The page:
Update: The UVA Collection of Old Things

Since my last update I’ve learned that some biographers are better than others, and it is important to know the difference. I’ve been reading Walter Rideout’s multi-volume biography on Anderson, which has been interesting, enlightening, and a bit slower going than I anticipated. On the other side of things, I spent two full days this week at UVA’s special collections library digging through a big box of Anderson typescripts and letters from the 1920’s and 30’s.

Going full-biography for this part of my project has been challenging. I’m so used to lit-analysis that straying away from fiction entirely for a couple weeks here has had me antsy at times, but I realize it’s necessary to get a proper depth of scope for Anderson and his work. The letters in particular, mainly between Anderson and his publisher, reinforced a lot of things I’ve been reading from secondary sources. It just hits a lot harder to see it in his words on his paper, talking about the restrictions of realism or the financial struggles of experimental artistry. Maybe it was the lack of windows in the UVA basement or the fact that it had been raining all day on the drive up but there was something eerie about going through letters, personal correspondence, handwritten a century ago. For a writer like Anderson, a writer whose own life was so tightly wound up in his fiction, it felt both like a series of footnotes and an invasion of privacy. You can see the struggles of his writing – particularly that of money vs. artistic integrity – splayed out in these letters in an extremely powerful way.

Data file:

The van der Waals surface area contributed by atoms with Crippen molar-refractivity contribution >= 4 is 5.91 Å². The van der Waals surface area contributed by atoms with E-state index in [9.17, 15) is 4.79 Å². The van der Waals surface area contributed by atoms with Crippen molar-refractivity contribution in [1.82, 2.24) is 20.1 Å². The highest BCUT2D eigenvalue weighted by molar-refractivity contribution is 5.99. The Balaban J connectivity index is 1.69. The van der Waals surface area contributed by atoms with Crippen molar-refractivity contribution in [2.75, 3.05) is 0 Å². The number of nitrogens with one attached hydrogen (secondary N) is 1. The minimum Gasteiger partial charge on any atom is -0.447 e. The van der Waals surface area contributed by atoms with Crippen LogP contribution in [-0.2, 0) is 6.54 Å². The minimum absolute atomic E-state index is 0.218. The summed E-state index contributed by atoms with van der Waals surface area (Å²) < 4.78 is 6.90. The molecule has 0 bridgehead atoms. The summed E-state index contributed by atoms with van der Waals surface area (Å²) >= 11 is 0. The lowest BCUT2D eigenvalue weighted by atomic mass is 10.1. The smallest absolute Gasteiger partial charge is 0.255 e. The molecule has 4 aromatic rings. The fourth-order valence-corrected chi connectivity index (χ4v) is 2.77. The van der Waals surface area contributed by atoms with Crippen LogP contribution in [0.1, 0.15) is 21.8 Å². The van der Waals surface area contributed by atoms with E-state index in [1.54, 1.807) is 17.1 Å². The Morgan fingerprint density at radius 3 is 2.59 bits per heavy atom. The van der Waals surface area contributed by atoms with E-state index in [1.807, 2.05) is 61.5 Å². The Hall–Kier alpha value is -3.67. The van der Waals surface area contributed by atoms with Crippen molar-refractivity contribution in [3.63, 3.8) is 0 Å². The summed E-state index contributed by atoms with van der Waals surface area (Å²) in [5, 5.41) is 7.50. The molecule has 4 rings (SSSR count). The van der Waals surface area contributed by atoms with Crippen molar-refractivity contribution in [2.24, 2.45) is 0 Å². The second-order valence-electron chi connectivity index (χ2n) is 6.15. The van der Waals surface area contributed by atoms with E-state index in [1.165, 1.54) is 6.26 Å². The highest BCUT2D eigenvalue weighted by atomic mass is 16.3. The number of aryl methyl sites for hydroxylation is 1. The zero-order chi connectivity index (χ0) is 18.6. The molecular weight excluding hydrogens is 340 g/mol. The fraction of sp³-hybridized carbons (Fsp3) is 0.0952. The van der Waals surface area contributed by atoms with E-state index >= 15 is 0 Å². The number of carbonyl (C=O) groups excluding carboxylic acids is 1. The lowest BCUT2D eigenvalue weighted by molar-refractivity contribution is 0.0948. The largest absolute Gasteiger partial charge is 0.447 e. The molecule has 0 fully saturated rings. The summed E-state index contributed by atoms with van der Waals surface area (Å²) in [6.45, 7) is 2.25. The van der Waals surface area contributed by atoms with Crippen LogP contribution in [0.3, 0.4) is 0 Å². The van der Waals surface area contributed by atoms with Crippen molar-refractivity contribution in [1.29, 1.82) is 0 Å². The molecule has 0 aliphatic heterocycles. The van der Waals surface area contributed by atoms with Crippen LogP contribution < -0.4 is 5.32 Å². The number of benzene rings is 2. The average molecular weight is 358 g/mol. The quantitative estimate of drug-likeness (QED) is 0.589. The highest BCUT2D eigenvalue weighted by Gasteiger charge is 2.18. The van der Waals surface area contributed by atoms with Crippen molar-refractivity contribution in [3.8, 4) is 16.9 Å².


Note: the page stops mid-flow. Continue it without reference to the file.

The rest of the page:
With my trip to Chicago and the Newberry Library now only about two weeks away, I’m excited to go deeper into this primary research. I don’t know how biographical my end thesis will wind up, but learning more about the author is only giving me a more complex understanding of the work.

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